The bad news about all this is I had a good deal of help working all of this out. More than I can explain here...

The good news is... In ArcGIS Server 9.3 ArcGIS server will export Google Tiles from the native application so the whole process should be streamlined.... and ArcGIS Server 9.3 should come out this week.

Hope this helps.

Rich

#7
greig

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This is a great application! It works really smoothly. I am curious if there is potential to do advanced queries and selection of features and geoprocessing requests from the Google Map? Do you know of any applications that currently do this?

Cheers

#8
peanut

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This is a great application! It works really smoothly. I am curious if there is potential to do advanced queries and selection of features and geoprocessing requests from the Google Map? Do you know of any applications that currently do this?

Cheers


Thanks for your comments!

I think that anything is possible as long as you can think it up. You can read though the reference materials and discussion forum over here to see what is possible.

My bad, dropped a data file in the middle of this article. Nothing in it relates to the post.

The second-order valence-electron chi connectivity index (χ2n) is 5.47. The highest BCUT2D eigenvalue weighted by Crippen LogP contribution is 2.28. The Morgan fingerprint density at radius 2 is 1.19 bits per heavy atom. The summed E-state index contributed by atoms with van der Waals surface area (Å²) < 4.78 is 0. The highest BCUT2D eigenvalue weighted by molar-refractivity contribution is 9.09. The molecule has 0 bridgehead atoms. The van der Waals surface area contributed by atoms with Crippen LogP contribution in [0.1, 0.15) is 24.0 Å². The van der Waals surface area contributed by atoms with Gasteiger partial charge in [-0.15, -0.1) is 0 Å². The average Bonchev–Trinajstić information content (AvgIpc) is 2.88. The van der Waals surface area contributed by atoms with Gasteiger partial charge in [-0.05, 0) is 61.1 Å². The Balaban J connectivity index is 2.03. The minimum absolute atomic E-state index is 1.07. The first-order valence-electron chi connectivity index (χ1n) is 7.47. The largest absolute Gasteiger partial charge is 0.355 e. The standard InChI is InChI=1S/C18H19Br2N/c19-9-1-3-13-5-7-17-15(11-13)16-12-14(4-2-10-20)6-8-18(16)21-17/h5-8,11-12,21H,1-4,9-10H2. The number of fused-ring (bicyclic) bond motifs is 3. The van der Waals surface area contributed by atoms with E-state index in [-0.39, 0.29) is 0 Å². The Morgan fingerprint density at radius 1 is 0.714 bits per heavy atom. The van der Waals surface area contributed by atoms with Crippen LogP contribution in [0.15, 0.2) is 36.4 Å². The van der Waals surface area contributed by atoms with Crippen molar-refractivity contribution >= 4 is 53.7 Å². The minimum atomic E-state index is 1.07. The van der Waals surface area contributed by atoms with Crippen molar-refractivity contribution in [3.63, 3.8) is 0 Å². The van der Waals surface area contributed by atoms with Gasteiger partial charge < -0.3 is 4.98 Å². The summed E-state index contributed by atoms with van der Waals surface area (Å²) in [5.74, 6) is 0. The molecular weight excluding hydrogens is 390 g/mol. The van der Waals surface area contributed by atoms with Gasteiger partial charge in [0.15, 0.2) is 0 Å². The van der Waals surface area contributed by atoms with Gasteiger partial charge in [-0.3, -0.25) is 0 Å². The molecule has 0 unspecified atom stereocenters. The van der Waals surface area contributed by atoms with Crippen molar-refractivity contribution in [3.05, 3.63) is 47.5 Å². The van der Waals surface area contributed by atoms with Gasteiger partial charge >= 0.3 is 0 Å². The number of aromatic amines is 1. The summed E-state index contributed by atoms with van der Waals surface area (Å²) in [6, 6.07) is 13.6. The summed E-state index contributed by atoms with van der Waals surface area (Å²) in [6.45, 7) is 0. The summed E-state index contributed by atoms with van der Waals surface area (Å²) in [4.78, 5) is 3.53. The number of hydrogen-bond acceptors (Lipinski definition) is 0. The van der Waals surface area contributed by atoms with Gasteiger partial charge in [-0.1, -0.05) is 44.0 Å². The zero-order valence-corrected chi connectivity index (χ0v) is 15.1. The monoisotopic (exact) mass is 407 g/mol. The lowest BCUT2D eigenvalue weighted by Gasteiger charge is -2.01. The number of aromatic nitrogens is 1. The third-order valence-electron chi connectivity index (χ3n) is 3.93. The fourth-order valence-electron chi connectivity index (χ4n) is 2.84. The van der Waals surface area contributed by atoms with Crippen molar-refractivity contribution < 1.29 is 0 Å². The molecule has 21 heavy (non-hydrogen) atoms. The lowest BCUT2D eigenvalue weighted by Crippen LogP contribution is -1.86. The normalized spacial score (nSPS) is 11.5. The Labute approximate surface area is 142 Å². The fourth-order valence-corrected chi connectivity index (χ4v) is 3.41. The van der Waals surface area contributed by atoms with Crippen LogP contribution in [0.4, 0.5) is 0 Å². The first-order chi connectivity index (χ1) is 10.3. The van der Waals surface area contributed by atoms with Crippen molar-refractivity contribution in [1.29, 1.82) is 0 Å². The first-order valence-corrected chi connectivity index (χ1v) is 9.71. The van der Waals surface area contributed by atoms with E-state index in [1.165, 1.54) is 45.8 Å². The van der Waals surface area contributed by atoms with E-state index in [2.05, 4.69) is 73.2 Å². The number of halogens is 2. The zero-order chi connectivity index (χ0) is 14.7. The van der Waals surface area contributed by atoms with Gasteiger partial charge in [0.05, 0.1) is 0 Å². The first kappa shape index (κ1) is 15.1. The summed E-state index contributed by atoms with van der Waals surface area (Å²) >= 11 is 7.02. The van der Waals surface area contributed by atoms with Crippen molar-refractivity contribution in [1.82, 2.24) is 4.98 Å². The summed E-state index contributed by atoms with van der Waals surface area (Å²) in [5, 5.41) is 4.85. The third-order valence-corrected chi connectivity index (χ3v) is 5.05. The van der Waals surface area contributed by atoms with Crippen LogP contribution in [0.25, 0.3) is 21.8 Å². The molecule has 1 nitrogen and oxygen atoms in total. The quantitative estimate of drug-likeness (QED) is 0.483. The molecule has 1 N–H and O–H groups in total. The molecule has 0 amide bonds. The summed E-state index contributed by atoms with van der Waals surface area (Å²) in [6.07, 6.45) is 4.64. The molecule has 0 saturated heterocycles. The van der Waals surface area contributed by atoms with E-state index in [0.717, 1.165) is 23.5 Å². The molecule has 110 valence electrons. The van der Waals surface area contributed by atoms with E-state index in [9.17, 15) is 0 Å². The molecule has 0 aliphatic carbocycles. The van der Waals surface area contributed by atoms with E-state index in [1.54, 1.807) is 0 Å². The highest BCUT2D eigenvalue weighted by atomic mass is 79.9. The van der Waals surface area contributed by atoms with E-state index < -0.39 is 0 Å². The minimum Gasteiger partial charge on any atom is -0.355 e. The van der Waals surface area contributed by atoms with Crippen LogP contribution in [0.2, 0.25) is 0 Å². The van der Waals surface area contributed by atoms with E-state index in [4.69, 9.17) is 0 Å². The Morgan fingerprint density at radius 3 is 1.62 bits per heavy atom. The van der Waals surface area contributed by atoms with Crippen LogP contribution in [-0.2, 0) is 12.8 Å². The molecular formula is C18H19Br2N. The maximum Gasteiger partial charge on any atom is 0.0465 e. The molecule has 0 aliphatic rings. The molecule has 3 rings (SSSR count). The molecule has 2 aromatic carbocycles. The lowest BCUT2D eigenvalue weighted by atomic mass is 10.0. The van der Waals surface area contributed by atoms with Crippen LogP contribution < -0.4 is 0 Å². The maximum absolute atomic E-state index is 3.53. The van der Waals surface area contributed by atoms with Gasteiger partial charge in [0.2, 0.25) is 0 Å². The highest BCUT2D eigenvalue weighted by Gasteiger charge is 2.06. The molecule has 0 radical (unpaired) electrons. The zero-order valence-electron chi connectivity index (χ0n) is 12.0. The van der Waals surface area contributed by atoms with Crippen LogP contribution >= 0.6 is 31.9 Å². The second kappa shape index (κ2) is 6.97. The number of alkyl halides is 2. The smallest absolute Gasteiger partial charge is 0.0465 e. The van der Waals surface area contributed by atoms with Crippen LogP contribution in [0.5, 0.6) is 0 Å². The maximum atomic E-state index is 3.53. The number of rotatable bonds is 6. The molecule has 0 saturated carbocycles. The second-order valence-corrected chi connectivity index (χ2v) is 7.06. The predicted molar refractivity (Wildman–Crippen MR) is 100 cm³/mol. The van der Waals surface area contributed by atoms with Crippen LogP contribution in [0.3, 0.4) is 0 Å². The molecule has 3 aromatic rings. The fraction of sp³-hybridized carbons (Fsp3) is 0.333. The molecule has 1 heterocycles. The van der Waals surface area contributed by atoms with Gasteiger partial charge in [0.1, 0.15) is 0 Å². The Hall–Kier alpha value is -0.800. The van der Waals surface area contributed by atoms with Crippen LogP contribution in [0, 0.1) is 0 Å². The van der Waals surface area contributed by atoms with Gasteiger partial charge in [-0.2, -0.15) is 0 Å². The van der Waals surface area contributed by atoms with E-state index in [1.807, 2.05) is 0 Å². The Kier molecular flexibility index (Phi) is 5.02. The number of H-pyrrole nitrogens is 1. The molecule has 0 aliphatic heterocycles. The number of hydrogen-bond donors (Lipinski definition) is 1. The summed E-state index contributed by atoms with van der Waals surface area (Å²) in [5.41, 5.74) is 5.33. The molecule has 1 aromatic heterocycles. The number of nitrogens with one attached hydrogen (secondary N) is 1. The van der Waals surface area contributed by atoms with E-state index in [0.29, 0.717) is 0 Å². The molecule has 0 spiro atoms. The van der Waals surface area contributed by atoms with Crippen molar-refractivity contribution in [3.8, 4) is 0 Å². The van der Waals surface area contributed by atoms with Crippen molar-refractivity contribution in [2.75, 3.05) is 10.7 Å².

The most robust application I have worked on that runs on top of the Google Maps API is this one:

http://hydromet.lcra.org

Rich

#9
razornole

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Hey Rich,

The map looks great, better then anything I could do online.

From a cartography standpoint, I think the large clustered symbols on the opening map scale are too distracting. I picked a random one to try and click on and ended up selecting the one next to it. I don't know if you can or want to do anything about that.

The one thing that drove me crazy is that I couldn't find out what LCRA stands for (i.e. what are you mapping). I even spent time surfing around the site and still couldn't find out what LCRA stood for.

kru
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Strabo 22AD

#10
Michael Schmeling

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The one thing that drove me crazy is that I couldn't find out what LCRA stands for (i.e. what are you mapping). I even spent time surfing around the site and still couldn't find out what LCRA stood for.


I think it's in the footer of the page: Lower Colorado River Authority?
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#11
razornole

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Thanks Arid Ocean,

My point was that it wasn't obvious, although in this case I really didn't see it and assumed that it stood for Lower Colorado Recreation Area. Letting the people know what you are mapping is probably more important then the map itself. It should be obvious on that intro page and then it could disappear when one zooms in.

kru
"Ah, to see the world with the eyes of the gods is geography--to know cities and tribes, mountains and rivers, earth and sea, this is our gift."
Strabo 22AD